Looking for reasoned discussion on Geert Vanden Bossche's ideas?

post by megabranflake · 2021-06-06T17:07:20.987Z · LW · GW · 15 comments

This is a question post.

Considering the current covid hysiteria and censorship on social media platforms I'm finding it hard to find reasoned discussion of Geert Vanden Bossche's ideas. They seem to be centered around vaccine immune escape and original antigenic sin. If you have anything to contribute please do. Thanks

Answers

answer by Dentin · 2021-06-06T18:51:25.312Z · LW(p) · GW(p)

The core issues I had with it are that the scenario he's envisioning just isn't playing out in the real world.  He has a mostly coherent model he's working with, and he's making the valid claim that "for some set of parameters and constants, terrible things happen!"  It's just that in real life, the parameters and constants are nowhere near what's needed for the badness he's claiming.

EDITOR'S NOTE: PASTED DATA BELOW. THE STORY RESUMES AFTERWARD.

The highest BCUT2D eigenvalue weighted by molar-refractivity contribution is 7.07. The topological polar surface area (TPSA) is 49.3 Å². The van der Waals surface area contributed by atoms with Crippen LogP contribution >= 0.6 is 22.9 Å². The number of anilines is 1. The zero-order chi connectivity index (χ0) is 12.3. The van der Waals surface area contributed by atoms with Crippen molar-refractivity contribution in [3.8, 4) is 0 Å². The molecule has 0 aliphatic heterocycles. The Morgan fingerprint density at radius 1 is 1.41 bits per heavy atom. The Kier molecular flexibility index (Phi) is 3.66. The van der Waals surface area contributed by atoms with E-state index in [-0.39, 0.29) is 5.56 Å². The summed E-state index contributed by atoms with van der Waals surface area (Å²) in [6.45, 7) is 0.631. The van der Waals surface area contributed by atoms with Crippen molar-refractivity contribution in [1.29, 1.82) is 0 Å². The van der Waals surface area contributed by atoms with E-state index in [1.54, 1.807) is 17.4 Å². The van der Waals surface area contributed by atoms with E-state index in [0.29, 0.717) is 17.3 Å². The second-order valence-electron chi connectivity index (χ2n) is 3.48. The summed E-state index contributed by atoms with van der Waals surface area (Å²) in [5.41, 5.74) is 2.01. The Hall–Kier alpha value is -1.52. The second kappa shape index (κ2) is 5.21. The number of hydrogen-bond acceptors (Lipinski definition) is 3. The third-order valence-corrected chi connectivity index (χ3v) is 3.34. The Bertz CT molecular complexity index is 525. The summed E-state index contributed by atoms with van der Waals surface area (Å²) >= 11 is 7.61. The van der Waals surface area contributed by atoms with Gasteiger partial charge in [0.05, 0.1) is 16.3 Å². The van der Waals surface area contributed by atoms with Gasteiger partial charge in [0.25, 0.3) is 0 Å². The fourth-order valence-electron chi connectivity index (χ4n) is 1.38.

Specifically:

  • His scenario requires a much higher mutation rate than we're seeing;
  • His scenario assumes vaccine immunity isn't very strong, but what we're seeing is incredibly strong immune responses;
  • His scenario assumes that natural immunity (from being infected) is significantly stronger than the vaccine generated immunity, which doesn't appear to be the case.

Basically, none of his assumptions are valid, and so his final prediction is for a reality that isn't ours.

answer by Lukas_Gloor · 2021-06-06T19:46:19.696Z · LW(p) · GW(p)

I found this video interesting and quite concerning. 

Vanden Bossche makes two arguments: 

(1) The ongoing mass-vaccination campaigns are poorly timed. We started vaccinating right about when lots of concerning new variants were showing up independently in different locations, suggesting that SARS-Cov-2 is quick at evolving. The vaccines are targeting outdated variants, and some vaccines are already only partly efficient. This creates the perfect conditions for further viral evolution. Therefore, we should expect immune escape really soon. Booster shots may help temporarily, but that's not a good solution because you're always a step behind, and if the outbreak isn't under control at any point, you just keep pressuring the virus to evolve and you thereby make it better at evading antibodies.